In a previous article we talked about Playa del Carmen which, over the space of some 40 years, has morphed from a charming little fishing village with a lovely beach into a thriving, mini-city that just so happens to have a lovely beach.
For repeat visitors to the Yucatan, those who miss the Mexico-of-old, or new visitors who want to try and experience something of the region’s halcyon days as a traveller’s hang-out, all is not lost. While much of the east coast is now the domain of either large All Inclusive hotels or pricey, little boutique hotels, the tiny island of Holbox off the Yucatan’s north coast is a reminder of what was once the norm.
Simply getting to Holbox is far from easy, part of the fun and a large part of the reason as to why it still remains so untouched.
From Cancun there are infrequent local buses to the ramshackle, coastal town of Chiquila which take around 3 hours; a private taxi, or driving oneself, will take a little over 2 hours with secure parking available in Chiquila for self-drivers. From the mainland, small, open-air ferries then depart for Holbox every hour or so during daylight hours and take 30-40 minutes.
Arriving on Holbox, the first thing that most visitors notice is the near total absence of cars; they do exist, but the majority of journeys are undertaken either on-foot, by bicycle or by golf buggy. That’s right, by golf buggy. Taxi buggies will take visitors the short distance to their hotels, all of which line the opposite north coast, after which most people are happy to walk everywhere or, if need be, rent a buggy by the day.
The sole town in Holbox, still an important centre for local fisherman, really does hark back to the old days, centred as it is around a single square but with roads of compacted sand rather than tarmac. In terms of ‘facilities’, the first ATM only reached Holbox in the last few years, shops, bars and restaurants open pretty much when they feel like it and internet access is, well, variable.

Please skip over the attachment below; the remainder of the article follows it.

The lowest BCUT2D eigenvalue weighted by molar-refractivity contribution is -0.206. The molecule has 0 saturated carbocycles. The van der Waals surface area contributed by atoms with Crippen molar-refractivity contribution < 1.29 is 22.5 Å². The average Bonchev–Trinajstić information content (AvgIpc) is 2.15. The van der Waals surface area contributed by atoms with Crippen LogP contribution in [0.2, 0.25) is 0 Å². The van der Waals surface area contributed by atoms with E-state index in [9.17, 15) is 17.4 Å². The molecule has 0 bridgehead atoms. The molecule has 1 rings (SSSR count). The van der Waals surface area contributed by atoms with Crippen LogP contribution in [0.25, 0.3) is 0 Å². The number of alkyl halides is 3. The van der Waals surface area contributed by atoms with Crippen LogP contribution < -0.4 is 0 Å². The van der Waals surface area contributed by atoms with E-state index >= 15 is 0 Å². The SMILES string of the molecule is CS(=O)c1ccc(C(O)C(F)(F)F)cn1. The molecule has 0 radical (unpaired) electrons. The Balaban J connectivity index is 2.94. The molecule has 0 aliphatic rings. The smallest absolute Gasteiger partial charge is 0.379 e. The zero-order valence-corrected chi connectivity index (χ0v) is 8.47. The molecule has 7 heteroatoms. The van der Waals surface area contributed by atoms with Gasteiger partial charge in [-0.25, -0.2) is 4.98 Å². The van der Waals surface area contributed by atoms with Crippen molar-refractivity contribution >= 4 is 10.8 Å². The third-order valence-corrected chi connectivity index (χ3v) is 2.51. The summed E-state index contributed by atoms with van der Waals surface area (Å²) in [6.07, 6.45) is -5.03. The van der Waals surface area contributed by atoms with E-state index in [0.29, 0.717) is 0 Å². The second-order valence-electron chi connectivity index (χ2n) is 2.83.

A number of hotels are located on the beach in front of town, including the charming, La Palapa, while the vast majority of the remainder line Holbox’s north coast heading east out of town. The farthest of these, Las Nubes, is a good 30 minutes’ walk from town, most are 5 to 20 minutes away (but bring a torch for the evenings).
Our favourite hotels, aside from the aforementioned La Palapa, include Villas Paraiso, Villas Delfines, Xaloc Resort and Las Tortugas.
The beaches of Holbox are, in truth, not in the same league as the east coast but perfectly adequate and much quieter. Visitors who like long, lonely walks along the shore will delight in Holbox. Many visitors to the island are also drawn not by the island’s beaches but what is to be found out at sea, specifically whale sharks, which arrive in numbers off Holbox between the start of June and middle of September.